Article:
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MARKER DATABASE
“Bite-Size Bits of Local, National, and Global History”
“Bite-Size Bits of Local, National, and Global History”
Near Rentiesville in McIntosh County, Oklahoma — The American South (West South Central)
 

Confederate Soldiers

Honey Springs

 

— July 17, 1863 —

 
Confederate States Monument to the Battle of Honey Springs Marker image. Click for full size.
Photographed By Michael Manning, August 24, 2011
1. Confederate States Monument to the Battle of Honey Springs Marker
Inscription.  "Lord God of Hosts be with us yet, lest we forget, lest we forget"

This commemorative marker is respectfully dedicated to honor the brave soldiers of the Confederate States of America who gallantly fought and died here on July 17, 1863. The Battle of Honey Springs, largest and most important engagement in the Indian Territory during the War Between the States, ensued when Confederate forces, comprising primarily of Texas and Indian troops, under the command of Brigadier General Douglas H. Cooper, moved north along the Texas Road in an effort to retain control of the strategic northeastern section of the Indian Territory. Lack of ammunition and artillery power forced the withdrawl of Confederate forces after hours of furious fighting. Confederate units represented in the battle were:
First Cherokee Mounted Rifles
Second Cherokee Mounted Rifles
First Creek Cavalry
Second Creek Cavalry
First Choctaw and Chickasaw Cavalry
Twentieth Texas Cavalry
Twenty-ninth Texas Cavalry
Fifth Texas Partisan Rangers
Squadron of Undesignated Texas Cavalry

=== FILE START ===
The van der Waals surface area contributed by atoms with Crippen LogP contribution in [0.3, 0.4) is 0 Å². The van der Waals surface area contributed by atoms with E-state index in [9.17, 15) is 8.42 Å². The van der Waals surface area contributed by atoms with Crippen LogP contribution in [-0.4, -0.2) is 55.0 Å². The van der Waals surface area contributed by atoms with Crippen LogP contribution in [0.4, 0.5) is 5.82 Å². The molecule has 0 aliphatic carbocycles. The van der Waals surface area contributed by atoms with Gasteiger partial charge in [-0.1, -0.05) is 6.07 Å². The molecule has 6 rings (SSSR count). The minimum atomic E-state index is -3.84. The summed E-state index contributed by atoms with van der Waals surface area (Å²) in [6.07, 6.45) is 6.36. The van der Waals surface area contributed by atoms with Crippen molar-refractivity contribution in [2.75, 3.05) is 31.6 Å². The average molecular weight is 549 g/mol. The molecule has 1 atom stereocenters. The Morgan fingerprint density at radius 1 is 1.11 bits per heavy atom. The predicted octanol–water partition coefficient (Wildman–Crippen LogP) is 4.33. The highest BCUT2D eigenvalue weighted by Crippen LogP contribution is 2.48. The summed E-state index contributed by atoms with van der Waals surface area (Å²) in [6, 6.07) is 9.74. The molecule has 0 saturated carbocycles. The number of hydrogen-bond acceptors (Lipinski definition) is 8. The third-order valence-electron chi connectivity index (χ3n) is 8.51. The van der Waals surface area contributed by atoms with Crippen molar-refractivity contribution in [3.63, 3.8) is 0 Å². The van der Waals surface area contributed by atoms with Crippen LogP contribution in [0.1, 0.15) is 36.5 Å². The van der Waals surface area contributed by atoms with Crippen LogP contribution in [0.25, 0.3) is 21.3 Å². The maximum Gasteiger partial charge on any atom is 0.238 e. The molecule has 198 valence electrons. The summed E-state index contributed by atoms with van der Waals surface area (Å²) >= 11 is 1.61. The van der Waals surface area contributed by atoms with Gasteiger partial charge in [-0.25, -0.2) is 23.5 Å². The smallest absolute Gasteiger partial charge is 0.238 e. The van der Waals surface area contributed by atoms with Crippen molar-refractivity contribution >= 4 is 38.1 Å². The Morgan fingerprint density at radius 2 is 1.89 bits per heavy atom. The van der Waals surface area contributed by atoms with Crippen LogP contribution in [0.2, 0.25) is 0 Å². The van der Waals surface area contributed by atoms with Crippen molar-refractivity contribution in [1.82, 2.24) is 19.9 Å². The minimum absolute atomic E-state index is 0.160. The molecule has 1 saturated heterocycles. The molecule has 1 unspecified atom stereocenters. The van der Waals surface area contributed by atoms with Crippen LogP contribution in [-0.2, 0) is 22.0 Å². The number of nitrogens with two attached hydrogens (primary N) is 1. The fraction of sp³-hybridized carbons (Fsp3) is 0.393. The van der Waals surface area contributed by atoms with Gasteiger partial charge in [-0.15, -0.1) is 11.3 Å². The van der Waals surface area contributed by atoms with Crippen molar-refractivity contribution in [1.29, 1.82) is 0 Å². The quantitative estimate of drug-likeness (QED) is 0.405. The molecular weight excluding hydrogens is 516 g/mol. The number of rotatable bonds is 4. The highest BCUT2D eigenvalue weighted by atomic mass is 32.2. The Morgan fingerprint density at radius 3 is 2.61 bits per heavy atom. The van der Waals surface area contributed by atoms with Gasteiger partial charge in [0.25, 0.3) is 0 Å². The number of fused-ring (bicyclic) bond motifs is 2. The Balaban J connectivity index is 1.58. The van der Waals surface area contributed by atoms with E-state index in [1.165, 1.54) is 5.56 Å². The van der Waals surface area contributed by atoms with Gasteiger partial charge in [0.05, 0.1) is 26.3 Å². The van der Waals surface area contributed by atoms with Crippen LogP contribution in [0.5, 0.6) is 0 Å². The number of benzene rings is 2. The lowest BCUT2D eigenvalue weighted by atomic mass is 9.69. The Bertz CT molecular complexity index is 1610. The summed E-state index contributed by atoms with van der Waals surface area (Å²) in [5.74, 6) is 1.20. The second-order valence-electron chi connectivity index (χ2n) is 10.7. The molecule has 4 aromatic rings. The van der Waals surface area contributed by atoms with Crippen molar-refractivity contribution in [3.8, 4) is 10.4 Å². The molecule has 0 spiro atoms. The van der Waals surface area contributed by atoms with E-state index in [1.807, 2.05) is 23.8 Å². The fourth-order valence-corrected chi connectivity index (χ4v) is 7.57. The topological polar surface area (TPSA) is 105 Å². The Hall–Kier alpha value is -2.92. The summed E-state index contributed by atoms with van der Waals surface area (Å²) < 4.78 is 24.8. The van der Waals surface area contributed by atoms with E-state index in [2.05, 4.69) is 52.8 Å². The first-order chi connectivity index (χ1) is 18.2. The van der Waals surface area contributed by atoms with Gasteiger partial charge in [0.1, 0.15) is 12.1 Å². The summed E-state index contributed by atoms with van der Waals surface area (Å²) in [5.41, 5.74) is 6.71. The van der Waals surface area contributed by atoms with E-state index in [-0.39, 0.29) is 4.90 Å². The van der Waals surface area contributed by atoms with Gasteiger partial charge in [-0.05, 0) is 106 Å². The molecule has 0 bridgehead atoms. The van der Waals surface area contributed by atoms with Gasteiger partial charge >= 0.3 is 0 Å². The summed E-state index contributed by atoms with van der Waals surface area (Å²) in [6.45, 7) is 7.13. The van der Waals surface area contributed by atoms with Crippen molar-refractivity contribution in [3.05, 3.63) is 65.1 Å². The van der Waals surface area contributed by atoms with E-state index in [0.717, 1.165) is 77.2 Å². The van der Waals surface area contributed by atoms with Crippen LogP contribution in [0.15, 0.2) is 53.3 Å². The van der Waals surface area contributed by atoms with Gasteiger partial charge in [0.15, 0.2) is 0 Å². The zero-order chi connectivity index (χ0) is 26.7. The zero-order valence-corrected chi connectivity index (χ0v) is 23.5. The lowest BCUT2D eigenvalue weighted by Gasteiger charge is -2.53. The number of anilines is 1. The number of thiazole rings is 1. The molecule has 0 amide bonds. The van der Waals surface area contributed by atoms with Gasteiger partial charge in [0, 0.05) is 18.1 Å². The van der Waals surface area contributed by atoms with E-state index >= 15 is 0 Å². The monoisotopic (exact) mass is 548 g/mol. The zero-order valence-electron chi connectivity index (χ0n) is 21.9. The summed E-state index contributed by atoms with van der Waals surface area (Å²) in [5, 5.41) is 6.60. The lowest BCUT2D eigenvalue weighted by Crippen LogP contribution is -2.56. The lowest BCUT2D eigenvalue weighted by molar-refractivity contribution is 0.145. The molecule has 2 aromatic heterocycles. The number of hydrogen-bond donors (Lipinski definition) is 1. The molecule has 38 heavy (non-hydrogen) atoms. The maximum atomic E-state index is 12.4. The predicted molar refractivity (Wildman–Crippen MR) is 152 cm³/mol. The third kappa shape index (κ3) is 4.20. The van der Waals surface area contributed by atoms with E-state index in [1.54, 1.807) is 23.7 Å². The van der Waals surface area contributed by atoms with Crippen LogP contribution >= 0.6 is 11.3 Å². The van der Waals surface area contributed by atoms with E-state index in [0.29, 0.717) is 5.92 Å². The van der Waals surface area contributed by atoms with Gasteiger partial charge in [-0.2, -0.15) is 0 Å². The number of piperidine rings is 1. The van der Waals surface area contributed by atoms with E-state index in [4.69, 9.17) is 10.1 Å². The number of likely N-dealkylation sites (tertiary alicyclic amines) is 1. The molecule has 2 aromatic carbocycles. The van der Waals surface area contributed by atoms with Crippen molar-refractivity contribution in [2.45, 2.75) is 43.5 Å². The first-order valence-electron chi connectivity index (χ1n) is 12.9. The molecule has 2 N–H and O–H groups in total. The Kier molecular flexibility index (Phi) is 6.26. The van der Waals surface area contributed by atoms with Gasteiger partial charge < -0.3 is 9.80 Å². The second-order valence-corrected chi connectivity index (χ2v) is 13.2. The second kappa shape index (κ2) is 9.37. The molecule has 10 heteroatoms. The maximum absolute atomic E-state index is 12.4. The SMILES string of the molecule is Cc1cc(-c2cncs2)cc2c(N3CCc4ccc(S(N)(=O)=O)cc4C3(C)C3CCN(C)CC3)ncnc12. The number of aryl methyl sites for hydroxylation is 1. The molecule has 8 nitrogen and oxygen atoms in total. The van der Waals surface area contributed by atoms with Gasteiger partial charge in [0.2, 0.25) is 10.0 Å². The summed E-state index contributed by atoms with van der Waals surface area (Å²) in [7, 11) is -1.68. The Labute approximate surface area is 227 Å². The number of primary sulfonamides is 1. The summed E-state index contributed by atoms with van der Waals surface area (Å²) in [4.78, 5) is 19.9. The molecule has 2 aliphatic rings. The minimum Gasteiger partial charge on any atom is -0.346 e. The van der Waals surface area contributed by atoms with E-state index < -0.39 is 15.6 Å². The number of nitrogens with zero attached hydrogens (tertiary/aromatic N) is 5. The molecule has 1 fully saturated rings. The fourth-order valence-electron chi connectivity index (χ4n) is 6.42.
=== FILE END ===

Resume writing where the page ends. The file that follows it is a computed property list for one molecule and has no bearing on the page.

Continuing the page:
Lee's Light Artillery

Erected with affection,
Original Battle of Honey Springs Memorial Area image. Click for full size.
Photographed By Michael Manning
2. Original Battle of Honey Springs Memorial Area
Confederate States Monument to the Battle of Honey Springs Marker is the second from the right.
Click or scan to see
this page online
reverance, and undying rememberance
 
Erected 1983 by Oklahoma Division United Daughters of the Confederacy & OHS.
 
Topics and series. This historical marker is listed in these topic lists: Native AmericansWar, US Civil. In addition, it is included in the United Daughters of the Confederacy series list. A significant historical month for this entry is July 1861.
 
Location. 35° 31.817′ N, 95° 29.164′ W. Marker is near Rentiesville, Oklahoma, in McIntosh County. Marker is on DC Minner Street (County Route N4230), on the right. Touch for map. Marker is in this post office area: Rentiesville OK 74459, United States of America. Touch for directions.
 
Other nearby markers. At least 8 other markers are within 5 miles of this marker, measured as the crow flies. Texas Monument (here, next to this marker); 1st Regiment Kansas Colored Volunteers (here, next to this marker); Five Civilized Tribes in the Battle of Honey Springs (here, next to this marker); Union Soldiers (here, next to this marker); Jefferson Highway (approx. 4.1 miles away); City Hall (approx. 4.6 miles away); Veterans Memorial (approx. 4.6 miles away); The Gentry Block (approx. 4.6 miles away). Touch for a list and map of all markers in Rentiesville.
 
More about this marker. This marker is located with other markers at the Honey Springs Battlefield Park interpretive shelter.
 
 
Credits. This page was last revised on October 16, 2019. It was originally submitted on February 6, 2012, by Michael Manning of Woodlawn, Tennessee. This page has been viewed 821 times since then and 15 times this year. Photos:   1. submitted on February 6, 2012, by Michael Manning of Woodlawn, Tennessee.   2. submitted on August 23, 2014, by Michael Manning of Woodlawn, Tennessee. • Craig Swain was the editor who published this page.

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May. 17, 2022